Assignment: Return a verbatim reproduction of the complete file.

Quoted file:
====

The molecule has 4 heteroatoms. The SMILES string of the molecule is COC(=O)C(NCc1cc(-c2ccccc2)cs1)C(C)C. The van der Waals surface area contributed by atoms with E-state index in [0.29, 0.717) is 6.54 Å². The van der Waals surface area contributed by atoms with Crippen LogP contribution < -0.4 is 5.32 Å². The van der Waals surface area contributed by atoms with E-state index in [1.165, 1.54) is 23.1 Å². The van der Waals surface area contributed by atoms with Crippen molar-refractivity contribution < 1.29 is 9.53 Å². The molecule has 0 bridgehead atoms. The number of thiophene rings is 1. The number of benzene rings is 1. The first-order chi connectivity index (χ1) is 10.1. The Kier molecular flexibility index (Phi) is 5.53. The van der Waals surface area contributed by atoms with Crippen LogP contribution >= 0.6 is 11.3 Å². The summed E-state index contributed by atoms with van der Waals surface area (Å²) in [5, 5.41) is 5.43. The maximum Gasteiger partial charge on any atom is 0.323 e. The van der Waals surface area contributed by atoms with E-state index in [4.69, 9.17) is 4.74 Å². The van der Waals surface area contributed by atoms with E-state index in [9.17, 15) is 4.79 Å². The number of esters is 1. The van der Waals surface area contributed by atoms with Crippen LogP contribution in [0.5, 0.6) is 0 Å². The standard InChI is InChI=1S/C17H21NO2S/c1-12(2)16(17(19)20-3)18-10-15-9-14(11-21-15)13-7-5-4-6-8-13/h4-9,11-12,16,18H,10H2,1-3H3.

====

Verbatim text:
The molecule has 4 heteroatoms. The SMILES string of the molecule is COC(=O)C(NCc1cc(-c2ccccc2)cs1)C(C)C. The van der Waals surface area contributed by atoms with E-state index in [0.29, 0.717) is 6.54 Å². The van der Waals surface area contributed by atoms with Crippen LogP contribution < -0.4 is 5.32 Å². The van der Waals surface area contributed by atoms with E-state index in [1.165, 1.54) is 23.1 Å². The van der Waals surface area contributed by atoms with Crippen molar-refractivity contribution < 1.29 is 9.53 Å². The molecule has 0 bridgehead atoms. The number of thiophene rings is 1. The number of benzene rings is 1. The first-order chi connectivity index (χ1) is 10.1. The Kier molecular flexibility index (Phi) is 5.53. The van der Waals surface area contributed by atoms with Crippen LogP contribution >= 0.6 is 11.3 Å². The summed E-state index contributed by atoms with van der Waals surface area (Å²) in [5, 5.41) is 5.43. The maximum Gasteiger partial charge on any atom is 0.323 e. The van der Waals surface area contributed by atoms with E-state index in [4.69, 9.17) is 4.74 Å². The van der Waals surface area contributed by atoms with E-state index in [9.17, 15) is 4.79 Å². The number of esters is 1. The van der Waals surface area contributed by atoms with Crippen LogP contribution in [0.5, 0.6) is 0 Å². The standard InChI is InChI=1S/C17H21NO2S/c1-12(2)16(17(19)20-3)18-10-15-9-14(11-21-15)13-7-5-4-6-8-13/h4-9,11-12,16,18H,10H2,1-3H3.